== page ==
Enjoy a number of benefits from their Moxie trait, including easily running around underfoot and standing up as a swift action if knocked down. Also they have cheek pouches able to store small objects like ammo and bombs like a chipmunk. If you want to play them, you can, and there are rules for them in the back of the book, but it seems that none of the old races are going to be strongly supported.
Alien Archive[ edit ] The first Bestiary didn't just contain monsters to drag into whatever story you make, but also several new PC races as well. Barathus: Weird hardy gasbag things from a gas giant. They float around and have some sort of shapeshiftery.
So tiny that you can't carry anything bigger than a pistol without breaking your psychic focus on flying. They're not only able to fly with the power of their minds, but they're also super smart.
Draeliks: Humanoid banana-looking men. They have some spell like abilities and do good with darkness. Dragonkin: Humanoid Dragons! Hell yeah! They're effectively horse-sized dragons on two legs and opposable thumbs with all the basic benefits of being a dragon Drow : Yeah, they're here too. Almost like elves, but with racial spell like abilities and light sensitivity. If they grab a specific feat, they can also detect effectively anything in the darkness. Formians: Four-legged bugmen who split Castrovel with the Lashuntas and Elves.
They get natural weapons and blindesense with smell. Goblins : Now with silly space helmets! Maybe it creates a vacuum in the area! My personal favorite… maybe the area is filled with adorable, harmless Diminutive animals tribbles? Well… here they are. You can get a necrograft version of an existing augmentation, or the Armory gives you undead-specific choices, such as the Black Heart, which gives you the environmental bonuses of armor and increased saves against most things that affect the living sleep, paralysis, etc.
Better read the paperwork, though — the minute you install one of these, you gain the necrograft subtype, which makes you kinda-sorta undead.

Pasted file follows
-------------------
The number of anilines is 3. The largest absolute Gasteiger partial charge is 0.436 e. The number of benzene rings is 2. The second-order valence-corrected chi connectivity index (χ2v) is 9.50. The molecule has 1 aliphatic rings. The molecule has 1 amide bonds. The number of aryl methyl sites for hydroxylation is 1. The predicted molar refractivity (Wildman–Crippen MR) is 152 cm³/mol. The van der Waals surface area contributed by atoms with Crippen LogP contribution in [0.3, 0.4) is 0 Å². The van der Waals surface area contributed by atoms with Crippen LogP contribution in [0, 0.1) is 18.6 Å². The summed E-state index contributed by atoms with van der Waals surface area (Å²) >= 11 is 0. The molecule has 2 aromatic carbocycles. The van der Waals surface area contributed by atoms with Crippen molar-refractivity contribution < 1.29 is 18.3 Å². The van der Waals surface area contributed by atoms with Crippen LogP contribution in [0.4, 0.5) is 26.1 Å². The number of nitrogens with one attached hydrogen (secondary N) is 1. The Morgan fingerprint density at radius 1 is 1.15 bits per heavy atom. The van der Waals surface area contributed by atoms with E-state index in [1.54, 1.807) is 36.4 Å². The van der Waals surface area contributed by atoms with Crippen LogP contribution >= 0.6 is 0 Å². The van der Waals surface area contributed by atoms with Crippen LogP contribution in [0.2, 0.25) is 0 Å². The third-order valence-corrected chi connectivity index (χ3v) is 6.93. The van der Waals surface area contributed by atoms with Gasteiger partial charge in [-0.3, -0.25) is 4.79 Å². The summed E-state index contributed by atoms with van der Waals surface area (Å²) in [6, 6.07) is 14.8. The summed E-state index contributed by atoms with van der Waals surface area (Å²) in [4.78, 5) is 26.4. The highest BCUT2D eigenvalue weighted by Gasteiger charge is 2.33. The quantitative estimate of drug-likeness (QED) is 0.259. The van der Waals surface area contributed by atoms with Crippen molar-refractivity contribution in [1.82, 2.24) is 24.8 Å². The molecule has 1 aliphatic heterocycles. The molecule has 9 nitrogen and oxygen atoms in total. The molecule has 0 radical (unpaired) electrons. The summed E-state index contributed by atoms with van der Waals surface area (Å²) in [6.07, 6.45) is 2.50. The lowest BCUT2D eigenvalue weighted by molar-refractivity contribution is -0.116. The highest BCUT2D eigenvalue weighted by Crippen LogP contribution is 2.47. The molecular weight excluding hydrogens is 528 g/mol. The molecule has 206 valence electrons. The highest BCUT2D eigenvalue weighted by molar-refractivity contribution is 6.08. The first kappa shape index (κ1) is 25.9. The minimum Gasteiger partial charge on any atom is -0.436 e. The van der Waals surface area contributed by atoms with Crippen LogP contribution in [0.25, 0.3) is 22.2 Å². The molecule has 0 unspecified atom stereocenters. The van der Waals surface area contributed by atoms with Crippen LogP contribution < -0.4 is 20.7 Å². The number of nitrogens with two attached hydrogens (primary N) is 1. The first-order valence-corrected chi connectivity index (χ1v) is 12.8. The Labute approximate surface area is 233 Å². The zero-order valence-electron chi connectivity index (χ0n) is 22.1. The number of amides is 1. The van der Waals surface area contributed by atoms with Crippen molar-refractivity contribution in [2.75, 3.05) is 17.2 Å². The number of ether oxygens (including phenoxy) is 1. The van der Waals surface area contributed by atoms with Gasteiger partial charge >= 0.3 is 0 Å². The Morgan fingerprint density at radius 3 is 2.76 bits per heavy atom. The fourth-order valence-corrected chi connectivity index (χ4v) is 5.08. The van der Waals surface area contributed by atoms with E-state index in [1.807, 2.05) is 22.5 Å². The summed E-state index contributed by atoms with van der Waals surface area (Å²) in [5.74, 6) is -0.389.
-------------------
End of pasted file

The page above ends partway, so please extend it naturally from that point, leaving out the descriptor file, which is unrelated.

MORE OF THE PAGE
Ummmmm… Rusty? Is there anything you want to tell us? Were they able to do something similar with this book? Again, I think they hit the mark pretty well. Another example: weapon manufacturers. At a nuts-and-bolts level, you can pay a small bump in weapon cost to get the in-game effect offered by a particular manufacturer.
Ereus Teletech is based on lashunta telepathy, so their weapons have a psychic signature and can only be used by the owner. Ichihara Holdings has perfected their use of modular parts to such a degree that their weapons are easier to repair. Zeizerer Munition specializes in ammunition, translating to larger ammo capacities.
And so on. The in-game effects are certainly useful, but you also get this neat little dump of world lore that I find fascinating. So yes, you get lore… maybe not galore even though it rhymes , but they did manage to pack some tidbits around the edges. Those were the biggest general concerns, and I think the Armory delivered pretty well on those.
But the economy of healing still feels a little off. Did they address this at all with the Armory? Well… sorta. The Conserving fusion refunds your ammo if you miss.
Or, if your beam is stopped by an obstacle, a teammate could move that obstacle and give the beam a chance to hit new targets. The Rebounding fusion lets you bank a shot off one surface at a -4 penalty, so you can potentially get around total cover by shooting off a wall.
You know — the jazz improv portion of the review, if you will.
Shell Knuckles: take a standard punching glove, load the knuckles with shotgun shells. Low-tech, but wonderfully violent.
Very gothy. Nanite Weapons: more of a class of weapon than a single weapon, you hit with these weapons, and they release nanites that burrow into the target and do damage. Just in case you want your character to make money on the side renting out ad space.
Stag-Step Suit: Teleportation.And this is before the talents which give you either more ways to deliver syringes or improvements to the injections themselves some of which are kinda metamagic. Unlike with PF where you're stuck trying to remember what armor bonuses add to Flat-Footed or Touch, this allows you to calculate your defenses a bit easier.
March released Pact Worlds, a setting book that went more in depth into come of the central planets present in the main setting as well as some of the factions. It used to be that only women can become the former and men always became the latter, but now the two can now pick, with government-sponsored aptitude tests making the rounds. The expansion into space travel has only made her more well-known.